Explaining Hard things to Kids - 8 Tips you don't want to miss
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Explaining Hard things to Kids

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This has been one of the hardest years I have ever had as a parent. It has been filled with grief, loss, and hurt that should never be experienced. Even worst, my kids had a front-row seat to a lot of it. When you go through hard times it can be simpler to just tell the kids it isn’t for them to worry about. However, sometimes you have to have hard discussions. There are seasons for explaining hard things to kids. We are in the middle of that season and I wanted to share some tips to help you if you are dealing with anything similar.

Explaining Hard things to Kids - 8 Tips you don't want to miss

How to Talk to Kids About Hard Things

In the last year, we have lost 3 family members. One of these was to old age, one to cancer, and one to addiction. We have also had to terminate contact with grandparents, aunts, and uncles due to addiction. Close friends have chosen to end friendships and people we thought would be in our lives forever walked away. That is a lot for my adult heart to handle and process but it is even heavier for a young child to walk through. I won’t pretend that I have all the answers as we are still walking this road but I wanted to share in case any of this will help you.

Be Honest

A hard situation can get much more difficult if kids feel like they aren’t getting the whole truth.You don’t have to give the full extent of a situation but it is important kids feel informed when hard things are happening. We have had some very difficult honest conversations lately about the people we have lost to death and the people we have lost due to their choices. It has given me a chance to speak to the kids about what a healthy relationship is and is not.

Spare them your hurt

I don’t mean that you don’t hurt in front of your kids. It is very important for kids to see that their parents are human and can be hurt. Instead, I am saying spare them from your hurt when explaining the situation. Don’t let your pain from what someone may have done cause you to overshare with your kids. When I was a kid my dad constantly told me how bad my mom was as did my grandma. My mom wasn’t perfect and I’ll be the first to say it but I still loved her and I didn’t love hearing their horrible viewpoints about her. It is ok to give kids an overview of the situation but you don’t want to overburden them with too much information.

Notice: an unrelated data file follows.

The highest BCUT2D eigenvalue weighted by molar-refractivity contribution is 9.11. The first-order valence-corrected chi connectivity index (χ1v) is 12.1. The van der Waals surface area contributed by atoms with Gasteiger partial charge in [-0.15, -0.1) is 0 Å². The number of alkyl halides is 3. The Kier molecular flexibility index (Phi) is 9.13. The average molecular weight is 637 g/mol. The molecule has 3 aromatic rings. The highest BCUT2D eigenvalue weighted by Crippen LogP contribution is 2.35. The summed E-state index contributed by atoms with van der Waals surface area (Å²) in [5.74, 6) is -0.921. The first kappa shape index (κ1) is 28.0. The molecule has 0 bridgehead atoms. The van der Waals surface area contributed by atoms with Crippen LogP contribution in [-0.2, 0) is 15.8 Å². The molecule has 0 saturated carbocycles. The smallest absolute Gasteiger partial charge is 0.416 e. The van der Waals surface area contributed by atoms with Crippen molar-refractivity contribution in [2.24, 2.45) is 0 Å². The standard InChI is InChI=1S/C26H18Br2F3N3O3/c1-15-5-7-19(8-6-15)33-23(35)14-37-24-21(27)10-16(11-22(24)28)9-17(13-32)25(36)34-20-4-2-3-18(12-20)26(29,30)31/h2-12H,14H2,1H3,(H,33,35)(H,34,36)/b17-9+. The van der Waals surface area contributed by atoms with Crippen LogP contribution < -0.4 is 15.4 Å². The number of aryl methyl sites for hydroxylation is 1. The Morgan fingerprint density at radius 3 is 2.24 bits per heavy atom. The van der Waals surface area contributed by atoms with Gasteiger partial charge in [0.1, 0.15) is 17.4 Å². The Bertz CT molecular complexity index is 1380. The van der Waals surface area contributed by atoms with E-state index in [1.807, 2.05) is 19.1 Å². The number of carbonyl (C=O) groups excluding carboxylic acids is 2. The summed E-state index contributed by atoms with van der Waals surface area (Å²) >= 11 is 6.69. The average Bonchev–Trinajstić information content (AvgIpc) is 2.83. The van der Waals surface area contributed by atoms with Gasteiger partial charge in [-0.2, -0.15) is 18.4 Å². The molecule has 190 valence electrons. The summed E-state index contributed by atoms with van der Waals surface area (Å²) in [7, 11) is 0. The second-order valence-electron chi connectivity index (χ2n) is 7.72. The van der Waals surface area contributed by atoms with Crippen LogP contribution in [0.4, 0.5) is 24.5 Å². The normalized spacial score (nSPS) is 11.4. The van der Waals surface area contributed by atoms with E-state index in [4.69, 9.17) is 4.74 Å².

Give them room to process

As parents we often want to protect our children from things that hurt. That is completely normal. However, sometimes kids need time to process. They need to do what they can to wrap their head around the gravity of the situation. This could mean letting them have time when you don’t talk to them and letting them work through it on their own. One of my two needs time like this in order to move forward.

Expect behavior changes

Sometimes hard things are too much for a child to handle. They may not have the words to say they are hurting. They might be struggling to express the pain and burden. This can come out in a behavioral problem or change. Your child that may be a great listener might suddenly act out. There might be whining or fighting. As a parent you still need to deal with the behavior. However, there may be a time after the behavior has been corrected to sit down and discuss the big feelings you child is working through.

Give feelings a name

Sometimes when a child is facing something huge they may not know how to explain how it feels. This is a good time to help them name their feelings. Help them to understand anger, disappointment, sadness, fear, and any other feelings that may come as a result of the situation.

Have them write a letter they will never send

Sometimes kids need to get these big feelings out. Mine have been very angry with and hurt by a family member who chooses her addiction over them. I challenged them to write an honest letter to this person. I promised I would never mail it. The goal was for them to say what they need to and be completely honest. Sometimes kids need to get these feelings out in a safe way.

Give them a safe space

When things on the outside are falling apart it is so important to give kids a safe space. This doesn’t have to be a physical place but it needs to be a space where they can feel completely safe. They need somewhere they can go to work through big feelings and not be judged. They need a safe space where they can be reassured that they are enough no matter what someone else does.

Consider outside help

Sometimes kids will have a hard time processing hard things. It is completely ok to reach out for help beyond yourself. This could mean a pastor, friend, or counseling. Don’t be afraid to get your child the help they need to work through this big situation.

Are you going through something heavy that is hurting your child? You don’t have to explain what it is. Leave a comment saying that’s you and I am glad to pray for you.

Do you do something I haven’t listed to help your child understand hard things? Leave me a comment and let me know.

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  1. Hi,
    Thank you, this is me. Me and my son have started training together just recently and we use a beanbag as a punch bag, we also take a football to the park and kick it around. Prayers for you.

  2. Excellent piece. I am praying for your family and I pinned this to my “Kids & Tricky Topics” board—it seems so few are willing to write about such things. All the best to you.

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